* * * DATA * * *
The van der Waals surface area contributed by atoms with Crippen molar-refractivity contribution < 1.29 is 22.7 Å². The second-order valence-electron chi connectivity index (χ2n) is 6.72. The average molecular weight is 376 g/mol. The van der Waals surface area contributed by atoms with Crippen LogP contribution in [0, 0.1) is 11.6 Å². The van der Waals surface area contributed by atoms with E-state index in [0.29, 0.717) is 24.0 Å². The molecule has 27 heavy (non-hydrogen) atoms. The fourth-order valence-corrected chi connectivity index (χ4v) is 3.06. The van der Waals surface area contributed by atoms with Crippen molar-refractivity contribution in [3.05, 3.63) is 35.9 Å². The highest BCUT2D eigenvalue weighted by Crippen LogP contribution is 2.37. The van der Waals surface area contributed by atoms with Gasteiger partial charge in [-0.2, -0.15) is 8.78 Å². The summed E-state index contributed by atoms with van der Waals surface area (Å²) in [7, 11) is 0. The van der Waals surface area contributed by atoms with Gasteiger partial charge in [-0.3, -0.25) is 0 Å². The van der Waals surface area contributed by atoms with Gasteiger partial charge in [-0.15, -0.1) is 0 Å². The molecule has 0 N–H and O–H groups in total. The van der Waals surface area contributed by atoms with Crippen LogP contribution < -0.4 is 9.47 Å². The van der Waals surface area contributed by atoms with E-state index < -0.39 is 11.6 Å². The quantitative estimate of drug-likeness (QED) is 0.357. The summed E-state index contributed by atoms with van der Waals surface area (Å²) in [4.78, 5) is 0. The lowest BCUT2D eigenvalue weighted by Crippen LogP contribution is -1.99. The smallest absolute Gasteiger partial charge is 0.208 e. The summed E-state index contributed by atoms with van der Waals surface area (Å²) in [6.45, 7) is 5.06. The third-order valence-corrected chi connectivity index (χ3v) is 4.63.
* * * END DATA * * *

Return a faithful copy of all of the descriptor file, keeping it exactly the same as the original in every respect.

The van der Waals surface area contributed by atoms with Crippen molar-refractivity contribution < 1.29 is 22.7 Å². The second-order valence-electron chi connectivity index (χ2n) is 6.72. The average molecular weight is 376 g/mol. The van der Waals surface area contributed by atoms with Crippen LogP contribution in [0, 0.1) is 11.6 Å². The van der Waals surface area contributed by atoms with E-state index in [0.29, 0.717) is 24.0 Å². The molecule has 27 heavy (non-hydrogen) atoms. The fourth-order valence-corrected chi connectivity index (χ4v) is 3.06. The van der Waals surface area contributed by atoms with Crippen molar-refractivity contribution in [3.05, 3.63) is 35.9 Å². The highest BCUT2D eigenvalue weighted by Crippen LogP contribution is 2.37. The van der Waals surface area contributed by atoms with Gasteiger partial charge in [-0.2, -0.15) is 8.78 Å². The summed E-state index contributed by atoms with van der Waals surface area (Å²) in [7, 11) is 0. The van der Waals surface area contributed by atoms with Gasteiger partial charge in [-0.3, -0.25) is 0 Å². The van der Waals surface area contributed by atoms with Gasteiger partial charge in [-0.15, -0.1) is 0 Å². The molecule has 0 N–H and O–H groups in total. The van der Waals surface area contributed by atoms with Crippen LogP contribution < -0.4 is 9.47 Å². The van der Waals surface area contributed by atoms with E-state index < -0.39 is 11.6 Å². The quantitative estimate of drug-likeness (QED) is 0.357. The summed E-state index contributed by atoms with van der Waals surface area (Å²) in [4.78, 5) is 0. The lowest BCUT2D eigenvalue weighted by Crippen LogP contribution is -1.99. The smallest absolute Gasteiger partial charge is 0.208 e. The summed E-state index contributed by atoms with van der Waals surface area (Å²) in [6.45, 7) is 5.06. The third-order valence-corrected chi connectivity index (χ3v) is 4.63.